"She described herself as joyful," says Vicki Pannebecker.
Kevin Pannebecker adds, "She called herself joyful Jamie. She was the noise of the house. And so she was very bright and very active and she was a lot of fun."
Kevin and Vicki Pannebecker of St. Louis, Mo., had two wonderful kids, son Drew and daughter Jamie. Then one afternoon, three years ago, Drew picked his sister up from school after soccer practice. But Jamie never made it home.
Kevin Pannebecker says, "Our son was driving the car. It was a beautiful day, dry. The roads were dry going about the speed limit and he simply nodded off and fell asleep."
Jamie was sitting in the passenger seat napping as she often did, with her seatbelt on and her seat fully reclined.
Kevin Pannebecker says, "We always telling the kids, 'hey if you're sleepy, recline the seat; take a nap, no problem.'"
Vicki Pannebecker adds, "I always thought that if the child comes forward, the shoulder harness will stop them from hitting that dashboard. That was what I thought, that's why I thought they were safe."
Moments after drew fell asleep the car collided with a utility pole at an intersection. The kids were only a few blocks from home.
Vicki Pannebecker recalls that day, "As I came around the curb I could see up ahead of me the little red car sitting on the side of the road."
Kevin Pannebecker notes, "When the car hit the utility pole, she was thrown forward. She came up. The seatbelt stopped her and started throwing her back. But at the same time, the seat back lever had given way and the seatback came up and it hit her in the back of the head. And it caused massive head trauma."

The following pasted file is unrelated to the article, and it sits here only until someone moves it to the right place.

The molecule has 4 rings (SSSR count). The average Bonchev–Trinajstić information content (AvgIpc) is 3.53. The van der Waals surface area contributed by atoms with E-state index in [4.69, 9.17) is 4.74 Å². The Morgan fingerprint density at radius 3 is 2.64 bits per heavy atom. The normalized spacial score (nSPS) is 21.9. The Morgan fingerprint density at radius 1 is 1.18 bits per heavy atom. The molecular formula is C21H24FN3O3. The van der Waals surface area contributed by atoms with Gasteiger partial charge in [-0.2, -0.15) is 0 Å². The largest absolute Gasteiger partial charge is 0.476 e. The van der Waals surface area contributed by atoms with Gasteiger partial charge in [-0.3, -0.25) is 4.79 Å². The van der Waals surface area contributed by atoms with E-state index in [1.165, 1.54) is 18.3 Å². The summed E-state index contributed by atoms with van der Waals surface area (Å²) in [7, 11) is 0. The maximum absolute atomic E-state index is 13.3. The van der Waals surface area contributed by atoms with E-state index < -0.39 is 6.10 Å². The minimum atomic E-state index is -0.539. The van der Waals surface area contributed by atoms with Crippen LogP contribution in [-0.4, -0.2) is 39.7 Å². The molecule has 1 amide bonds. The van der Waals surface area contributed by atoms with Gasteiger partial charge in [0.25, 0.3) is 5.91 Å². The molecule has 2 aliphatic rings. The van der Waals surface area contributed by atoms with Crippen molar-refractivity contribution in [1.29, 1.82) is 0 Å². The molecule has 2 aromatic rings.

The Pannebeckers are convinced that if Jamie's seat hadn't been reclined, she'd be alive today.
Vicki Pannebecker says, "Our son had only a broken thumb in the accident. This was a minor accident. The front of the car was destroyed because it hit the phone poll, dead center. But it was a minor accident and the only reason that Jamie's not here is because her car seat was reclined."
If you read the owner's manual, it warns of riding in a car with the seat reclined. Most owners' manuals do. But the problem is, almost no one reads them.
Dr. Adrian Lund says, "People need to understand that if they recline the seats they basically disabled the belts." He oversees research at the Insurance Institute for Highway Safety.
He explains what happens in a serious frontal collision, if the seatbelt is on, but the seat is reclined, the person may slide under the belt and the lap belt over the abdomen may cause serious internal injuries.
Kevin Pannebecker says, "We had to learn it the hard way. What we're trying to do now is let people know about this and educate them. Because I swear that if you talk to a hundred people, 99 of them will have never heard about this as being a problem."
Since the accident the Pannebeckers have been on a campaign to raise public awareness. By speaking to any group, which will listen, like the Rotary Club and by passing out flyers at high schools, which advise to "Buckle up tight and sit upright."
Vicki Pannebecker says, "I would like to see a change in the seat design, that is my major goal. If we could stop the seats from reclining while the car is in motion that's what I want. If you pull over at a rest area and need to sleep fine, but not while your car's in motion."
Vicki and Kevin Pannebecker believe that trying to prevent similar tragedies is what their daughter would want them to do.
With tears in her eyes, Vicki Pannebecker says, "Jamie would help others no matter what. I guess that's where we are. We're out to help others no matter what."
The Pannebecker created a foundation to raise public awareness of the danger of riding in a car with the seat fully reclined. For information on the SnowAngel Foundation, visit SnowAngel.org.